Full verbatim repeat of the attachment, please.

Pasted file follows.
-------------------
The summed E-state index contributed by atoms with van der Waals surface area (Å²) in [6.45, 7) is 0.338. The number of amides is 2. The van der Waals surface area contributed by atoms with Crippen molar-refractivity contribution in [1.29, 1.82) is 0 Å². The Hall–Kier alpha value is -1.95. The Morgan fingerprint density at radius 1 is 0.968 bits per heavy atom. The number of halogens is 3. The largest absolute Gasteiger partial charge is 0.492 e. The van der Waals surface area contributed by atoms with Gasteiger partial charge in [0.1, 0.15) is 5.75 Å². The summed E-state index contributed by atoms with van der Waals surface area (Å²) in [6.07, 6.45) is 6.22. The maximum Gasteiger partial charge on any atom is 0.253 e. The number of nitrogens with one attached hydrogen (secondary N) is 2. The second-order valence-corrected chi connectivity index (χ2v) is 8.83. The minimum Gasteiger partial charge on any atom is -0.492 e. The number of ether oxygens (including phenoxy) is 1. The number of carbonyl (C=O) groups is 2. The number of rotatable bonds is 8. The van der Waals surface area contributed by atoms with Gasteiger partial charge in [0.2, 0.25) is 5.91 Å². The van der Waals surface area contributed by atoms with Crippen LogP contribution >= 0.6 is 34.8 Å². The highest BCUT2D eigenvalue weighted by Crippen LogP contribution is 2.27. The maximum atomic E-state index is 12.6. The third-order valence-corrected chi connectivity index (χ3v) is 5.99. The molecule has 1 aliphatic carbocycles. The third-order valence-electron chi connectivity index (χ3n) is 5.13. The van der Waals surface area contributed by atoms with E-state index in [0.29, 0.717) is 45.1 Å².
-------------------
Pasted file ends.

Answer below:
The summed E-state index contributed by atoms with van der Waals surface area (Å²) in [6.45, 7) is 0.338. The number of amides is 2. The van der Waals surface area contributed by atoms with Crippen molar-refractivity contribution in [1.29, 1.82) is 0 Å². The Hall–Kier alpha value is -1.95. The Morgan fingerprint density at radius 1 is 0.968 bits per heavy atom. The number of halogens is 3. The largest absolute Gasteiger partial charge is 0.492 e. The van der Waals surface area contributed by atoms with Gasteiger partial charge in [0.1, 0.15) is 5.75 Å². The summed E-state index contributed by atoms with van der Waals surface area (Å²) in [6.07, 6.45) is 6.22. The maximum Gasteiger partial charge on any atom is 0.253 e. The number of nitrogens with one attached hydrogen (secondary N) is 2. The second-order valence-corrected chi connectivity index (χ2v) is 8.83. The minimum Gasteiger partial charge on any atom is -0.492 e. The number of ether oxygens (including phenoxy) is 1. The number of carbonyl (C=O) groups is 2. The number of rotatable bonds is 8. The van der Waals surface area contributed by atoms with Gasteiger partial charge in [0.2, 0.25) is 5.91 Å². The van der Waals surface area contributed by atoms with Crippen LogP contribution >= 0.6 is 34.8 Å². The highest BCUT2D eigenvalue weighted by Crippen LogP contribution is 2.27. The maximum atomic E-state index is 12.6. The third-order valence-corrected chi connectivity index (χ3v) is 5.99. The molecule has 1 aliphatic carbocycles. The third-order valence-electron chi connectivity index (χ3n) is 5.13. The van der Waals surface area contributed by atoms with E-state index in [0.29, 0.717) is 45.1 Å².